Hot Car Death: Utah Toddler Dies In Hot Car During Family Reunion

Another hot car death is making headlines, this time the tragic story is out of St. George, Utah.

Summer is a time of family events and busy gatherings. It’s also a time when too many hot car deaths occur and people frequently cite distraction or forgetfulness in leaving young children behind in cars parked in the scorching temperatures. Unfortunately, a toddler that died on Saturday has become another statistic in this ever-growing problem.

WJLA 7 News reported that a two-year-old was left in a hot car when a family reunion was taking place on Saturday night that consisted between 25 and 35 people. Families attended the reunion in multiple cars. They then returned to a different area in the Winchester Hills area for a religious meeting. Later on, a family returned home when they noticed the child was missing and started a search. Authorities say the toddler had fallen asleep in one of the cars and didn’t get out, which the adults weren’t aware of until it was too late. Washington County Sheriff’s Department received a call about the toddler being in the hot car at 6:34 p.m., but by the time authorities arrived the child was dead.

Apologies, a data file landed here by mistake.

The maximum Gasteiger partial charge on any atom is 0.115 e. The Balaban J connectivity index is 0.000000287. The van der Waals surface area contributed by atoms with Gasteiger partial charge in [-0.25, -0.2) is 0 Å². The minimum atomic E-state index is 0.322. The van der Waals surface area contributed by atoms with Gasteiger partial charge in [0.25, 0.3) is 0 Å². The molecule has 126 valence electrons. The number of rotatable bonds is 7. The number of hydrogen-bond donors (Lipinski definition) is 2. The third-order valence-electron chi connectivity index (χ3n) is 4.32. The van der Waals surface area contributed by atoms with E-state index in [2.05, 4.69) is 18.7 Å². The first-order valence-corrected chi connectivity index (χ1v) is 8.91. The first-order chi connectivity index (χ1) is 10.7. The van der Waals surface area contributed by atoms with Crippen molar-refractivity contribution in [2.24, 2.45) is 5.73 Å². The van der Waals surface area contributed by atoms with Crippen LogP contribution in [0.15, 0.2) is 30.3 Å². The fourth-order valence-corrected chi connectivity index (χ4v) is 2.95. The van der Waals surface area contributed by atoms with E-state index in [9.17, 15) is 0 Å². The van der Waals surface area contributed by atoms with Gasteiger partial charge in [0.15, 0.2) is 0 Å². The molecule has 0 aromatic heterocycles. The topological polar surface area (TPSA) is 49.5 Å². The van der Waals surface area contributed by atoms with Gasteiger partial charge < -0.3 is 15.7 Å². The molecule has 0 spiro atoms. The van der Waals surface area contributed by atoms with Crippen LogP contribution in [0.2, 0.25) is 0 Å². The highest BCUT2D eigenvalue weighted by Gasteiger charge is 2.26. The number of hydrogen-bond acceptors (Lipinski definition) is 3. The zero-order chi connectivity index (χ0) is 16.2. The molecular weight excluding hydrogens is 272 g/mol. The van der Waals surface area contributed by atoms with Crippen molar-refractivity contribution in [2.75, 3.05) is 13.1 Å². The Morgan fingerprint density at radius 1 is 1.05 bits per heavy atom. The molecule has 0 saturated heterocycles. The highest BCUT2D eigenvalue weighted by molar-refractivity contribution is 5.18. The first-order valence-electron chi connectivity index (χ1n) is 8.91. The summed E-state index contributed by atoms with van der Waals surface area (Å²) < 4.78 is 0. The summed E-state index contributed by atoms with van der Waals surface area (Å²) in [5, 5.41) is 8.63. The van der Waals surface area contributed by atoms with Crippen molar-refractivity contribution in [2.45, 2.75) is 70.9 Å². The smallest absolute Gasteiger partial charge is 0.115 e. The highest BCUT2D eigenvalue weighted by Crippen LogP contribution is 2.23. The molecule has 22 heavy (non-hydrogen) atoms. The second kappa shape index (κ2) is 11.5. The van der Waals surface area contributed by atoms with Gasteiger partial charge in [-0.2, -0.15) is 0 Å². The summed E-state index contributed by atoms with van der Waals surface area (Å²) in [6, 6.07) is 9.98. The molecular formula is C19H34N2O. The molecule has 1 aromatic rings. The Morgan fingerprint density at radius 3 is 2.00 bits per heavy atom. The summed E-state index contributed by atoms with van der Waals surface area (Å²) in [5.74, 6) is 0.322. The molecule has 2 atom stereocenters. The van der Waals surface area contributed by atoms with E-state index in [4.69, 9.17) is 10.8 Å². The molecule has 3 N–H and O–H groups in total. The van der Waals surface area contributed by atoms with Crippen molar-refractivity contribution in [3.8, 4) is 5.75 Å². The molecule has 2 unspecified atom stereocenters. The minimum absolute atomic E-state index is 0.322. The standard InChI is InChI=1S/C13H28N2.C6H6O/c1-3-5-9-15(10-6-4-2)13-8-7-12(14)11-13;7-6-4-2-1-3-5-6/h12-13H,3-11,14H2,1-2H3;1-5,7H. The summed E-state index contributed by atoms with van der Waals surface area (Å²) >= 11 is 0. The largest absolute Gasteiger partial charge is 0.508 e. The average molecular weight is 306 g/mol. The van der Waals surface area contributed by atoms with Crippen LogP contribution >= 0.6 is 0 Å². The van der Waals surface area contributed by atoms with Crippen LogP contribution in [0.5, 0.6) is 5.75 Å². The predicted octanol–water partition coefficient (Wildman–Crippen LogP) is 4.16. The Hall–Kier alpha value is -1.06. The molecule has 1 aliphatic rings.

Authorities haven’t identified the toddler in the St. George, Utah hot car death.

Deseret News reported that law enforcement are calling the child’s death “an unfortunate accident.” The child was discovered by a father when he got inside the van.


According to a statement issued by the sheriff’s office, detectives determined that the two-year-old had been inside the van for at least six hours based off interviews with family members and witnesses.

The news site went on to cite statistics published by that revealed since 1990, about 800 children have died from heat stroke in hot cars. From the beginning of 2017 until June 14, there have been 12 children who died from a hot car death; this number doesn’t include the toddler in Utah who died over the weekend — or the Texas woman who’s accused of killing her children by deliberately leaving her two-year-old daughter and 16-month-old son in a hot car to “teach them a lesson.”

[Featured Image by Lukas Gojda/Shutterstock]